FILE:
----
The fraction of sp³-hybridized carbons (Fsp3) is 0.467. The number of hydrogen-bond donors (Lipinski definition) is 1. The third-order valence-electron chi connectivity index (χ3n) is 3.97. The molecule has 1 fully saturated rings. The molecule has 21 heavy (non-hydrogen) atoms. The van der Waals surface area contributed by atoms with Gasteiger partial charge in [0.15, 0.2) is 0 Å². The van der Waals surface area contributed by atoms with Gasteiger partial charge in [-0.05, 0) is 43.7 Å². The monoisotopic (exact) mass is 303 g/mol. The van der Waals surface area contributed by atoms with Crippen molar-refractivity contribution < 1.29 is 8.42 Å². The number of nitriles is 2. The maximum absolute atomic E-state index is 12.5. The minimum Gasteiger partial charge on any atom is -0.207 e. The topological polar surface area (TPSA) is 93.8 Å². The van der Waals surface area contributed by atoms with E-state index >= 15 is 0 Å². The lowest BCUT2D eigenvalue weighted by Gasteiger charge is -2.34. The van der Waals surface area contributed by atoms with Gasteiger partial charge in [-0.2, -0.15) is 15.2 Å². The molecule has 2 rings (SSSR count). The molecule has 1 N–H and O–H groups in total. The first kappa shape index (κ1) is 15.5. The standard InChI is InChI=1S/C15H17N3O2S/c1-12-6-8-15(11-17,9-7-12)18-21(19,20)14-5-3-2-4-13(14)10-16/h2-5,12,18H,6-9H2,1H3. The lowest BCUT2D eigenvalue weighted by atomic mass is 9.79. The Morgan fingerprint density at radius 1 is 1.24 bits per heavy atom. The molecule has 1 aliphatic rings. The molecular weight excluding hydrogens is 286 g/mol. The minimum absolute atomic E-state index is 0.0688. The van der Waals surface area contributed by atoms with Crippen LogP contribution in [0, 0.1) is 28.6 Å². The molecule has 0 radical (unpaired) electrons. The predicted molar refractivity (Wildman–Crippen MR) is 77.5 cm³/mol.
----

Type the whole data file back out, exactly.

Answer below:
The fraction of sp³-hybridized carbons (Fsp3) is 0.467. The number of hydrogen-bond donors (Lipinski definition) is 1. The third-order valence-electron chi connectivity index (χ3n) is 3.97. The molecule has 1 fully saturated rings. The molecule has 21 heavy (non-hydrogen) atoms. The van der Waals surface area contributed by atoms with Gasteiger partial charge in [0.15, 0.2) is 0 Å². The van der Waals surface area contributed by atoms with Gasteiger partial charge in [-0.05, 0) is 43.7 Å². The monoisotopic (exact) mass is 303 g/mol. The van der Waals surface area contributed by atoms with Crippen molar-refractivity contribution < 1.29 is 8.42 Å². The number of nitriles is 2. The maximum absolute atomic E-state index is 12.5. The minimum Gasteiger partial charge on any atom is -0.207 e. The topological polar surface area (TPSA) is 93.8 Å². The van der Waals surface area contributed by atoms with E-state index >= 15 is 0 Å². The lowest BCUT2D eigenvalue weighted by Gasteiger charge is -2.34. The van der Waals surface area contributed by atoms with Gasteiger partial charge in [-0.2, -0.15) is 15.2 Å². The molecule has 2 rings (SSSR count). The molecule has 1 N–H and O–H groups in total. The first kappa shape index (κ1) is 15.5. The standard InChI is InChI=1S/C15H17N3O2S/c1-12-6-8-15(11-17,9-7-12)18-21(19,20)14-5-3-2-4-13(14)10-16/h2-5,12,18H,6-9H2,1H3. The lowest BCUT2D eigenvalue weighted by atomic mass is 9.79. The Morgan fingerprint density at radius 1 is 1.24 bits per heavy atom. The molecule has 1 aliphatic rings. The molecular weight excluding hydrogens is 286 g/mol. The minimum absolute atomic E-state index is 0.0688. The van der Waals surface area contributed by atoms with Crippen LogP contribution in [0, 0.1) is 28.6 Å². The molecule has 0 radical (unpaired) electrons. The predicted molar refractivity (Wildman–Crippen MR) is 77.5 cm³/mol.